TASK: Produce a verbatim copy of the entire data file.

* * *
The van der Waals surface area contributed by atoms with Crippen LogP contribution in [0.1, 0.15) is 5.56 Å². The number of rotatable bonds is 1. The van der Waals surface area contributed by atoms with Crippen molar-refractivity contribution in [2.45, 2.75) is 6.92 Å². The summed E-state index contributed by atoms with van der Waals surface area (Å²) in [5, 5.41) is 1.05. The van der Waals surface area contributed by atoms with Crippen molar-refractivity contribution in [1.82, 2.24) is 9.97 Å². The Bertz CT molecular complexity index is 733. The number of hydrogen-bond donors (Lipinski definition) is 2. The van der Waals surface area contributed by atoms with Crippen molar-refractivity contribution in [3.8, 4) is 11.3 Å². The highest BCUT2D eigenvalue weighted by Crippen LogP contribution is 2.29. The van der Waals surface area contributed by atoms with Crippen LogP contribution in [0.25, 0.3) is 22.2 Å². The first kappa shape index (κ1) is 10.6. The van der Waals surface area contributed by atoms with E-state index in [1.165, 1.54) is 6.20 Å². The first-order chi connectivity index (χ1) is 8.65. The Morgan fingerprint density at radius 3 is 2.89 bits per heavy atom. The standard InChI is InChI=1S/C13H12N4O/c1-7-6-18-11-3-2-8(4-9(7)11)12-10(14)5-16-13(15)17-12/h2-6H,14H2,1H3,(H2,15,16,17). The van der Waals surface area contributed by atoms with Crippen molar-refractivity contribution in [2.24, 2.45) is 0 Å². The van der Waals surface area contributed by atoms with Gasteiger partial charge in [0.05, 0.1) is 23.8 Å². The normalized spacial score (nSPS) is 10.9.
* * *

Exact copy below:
The van der Waals surface area contributed by atoms with Crippen LogP contribution in [0.1, 0.15) is 5.56 Å². The number of rotatable bonds is 1. The van der Waals surface area contributed by atoms with Crippen molar-refractivity contribution in [2.45, 2.75) is 6.92 Å². The summed E-state index contributed by atoms with van der Waals surface area (Å²) in [5, 5.41) is 1.05. The van der Waals surface area contributed by atoms with Crippen molar-refractivity contribution in [1.82, 2.24) is 9.97 Å². The Bertz CT molecular complexity index is 733. The number of hydrogen-bond donors (Lipinski definition) is 2. The van der Waals surface area contributed by atoms with Crippen molar-refractivity contribution in [3.8, 4) is 11.3 Å². The highest BCUT2D eigenvalue weighted by Crippen LogP contribution is 2.29. The van der Waals surface area contributed by atoms with Crippen LogP contribution in [0.25, 0.3) is 22.2 Å². The first kappa shape index (κ1) is 10.6. The van der Waals surface area contributed by atoms with E-state index in [1.165, 1.54) is 6.20 Å². The first-order chi connectivity index (χ1) is 8.65. The Morgan fingerprint density at radius 3 is 2.89 bits per heavy atom. The standard InChI is InChI=1S/C13H12N4O/c1-7-6-18-11-3-2-8(4-9(7)11)12-10(14)5-16-13(15)17-12/h2-6H,14H2,1H3,(H2,15,16,17). The van der Waals surface area contributed by atoms with Crippen molar-refractivity contribution in [2.24, 2.45) is 0 Å². The van der Waals surface area contributed by atoms with Gasteiger partial charge in [0.05, 0.1) is 23.8 Å². The normalized spacial score (nSPS) is 10.9.